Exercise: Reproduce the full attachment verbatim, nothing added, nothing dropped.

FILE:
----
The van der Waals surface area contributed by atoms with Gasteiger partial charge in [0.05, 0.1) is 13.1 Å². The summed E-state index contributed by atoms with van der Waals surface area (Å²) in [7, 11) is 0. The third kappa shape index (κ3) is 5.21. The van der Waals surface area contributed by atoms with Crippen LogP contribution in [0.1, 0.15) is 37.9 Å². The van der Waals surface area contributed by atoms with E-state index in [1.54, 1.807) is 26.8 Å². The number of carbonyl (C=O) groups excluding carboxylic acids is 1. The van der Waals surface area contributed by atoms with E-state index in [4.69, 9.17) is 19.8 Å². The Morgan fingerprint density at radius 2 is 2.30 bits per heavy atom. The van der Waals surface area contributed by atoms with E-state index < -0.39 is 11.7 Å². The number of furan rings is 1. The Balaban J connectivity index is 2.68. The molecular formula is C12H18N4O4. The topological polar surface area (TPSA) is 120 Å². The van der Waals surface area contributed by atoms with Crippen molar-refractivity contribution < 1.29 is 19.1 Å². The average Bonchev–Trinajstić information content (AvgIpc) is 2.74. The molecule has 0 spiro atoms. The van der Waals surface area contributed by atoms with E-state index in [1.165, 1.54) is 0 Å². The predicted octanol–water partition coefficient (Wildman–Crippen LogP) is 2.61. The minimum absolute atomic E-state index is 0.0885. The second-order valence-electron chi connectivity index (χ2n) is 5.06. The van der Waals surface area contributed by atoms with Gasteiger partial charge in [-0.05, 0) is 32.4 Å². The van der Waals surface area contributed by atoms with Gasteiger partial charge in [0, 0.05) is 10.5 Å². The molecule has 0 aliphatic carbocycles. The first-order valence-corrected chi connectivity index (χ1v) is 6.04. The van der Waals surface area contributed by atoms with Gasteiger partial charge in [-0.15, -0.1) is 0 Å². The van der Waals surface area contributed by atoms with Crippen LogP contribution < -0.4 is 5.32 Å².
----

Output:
The van der Waals surface area contributed by atoms with Gasteiger partial charge in [0.05, 0.1) is 13.1 Å². The summed E-state index contributed by atoms with van der Waals surface area (Å²) in [7, 11) is 0. The third kappa shape index (κ3) is 5.21. The van der Waals surface area contributed by atoms with Crippen LogP contribution in [0.1, 0.15) is 37.9 Å². The van der Waals surface area contributed by atoms with E-state index in [1.54, 1.807) is 26.8 Å². The number of carbonyl (C=O) groups excluding carboxylic acids is 1. The van der Waals surface area contributed by atoms with E-state index in [4.69, 9.17) is 19.8 Å². The Morgan fingerprint density at radius 2 is 2.30 bits per heavy atom. The van der Waals surface area contributed by atoms with E-state index < -0.39 is 11.7 Å². The number of furan rings is 1. The Balaban J connectivity index is 2.68. The molecular formula is C12H18N4O4. The topological polar surface area (TPSA) is 120 Å². The van der Waals surface area contributed by atoms with Crippen molar-refractivity contribution < 1.29 is 19.1 Å². The average Bonchev–Trinajstić information content (AvgIpc) is 2.74. The molecule has 0 spiro atoms. The van der Waals surface area contributed by atoms with E-state index in [1.165, 1.54) is 0 Å². The predicted octanol–water partition coefficient (Wildman–Crippen LogP) is 2.61. The minimum absolute atomic E-state index is 0.0885. The second-order valence-electron chi connectivity index (χ2n) is 5.06. The van der Waals surface area contributed by atoms with Gasteiger partial charge in [-0.05, 0) is 32.4 Å². The van der Waals surface area contributed by atoms with Gasteiger partial charge in [0, 0.05) is 10.5 Å². The molecule has 0 aliphatic carbocycles. The first-order valence-corrected chi connectivity index (χ1v) is 6.04. The van der Waals surface area contributed by atoms with Gasteiger partial charge in [-0.15, -0.1) is 0 Å². The van der Waals surface area contributed by atoms with Crippen LogP contribution < -0.4 is 5.32 Å².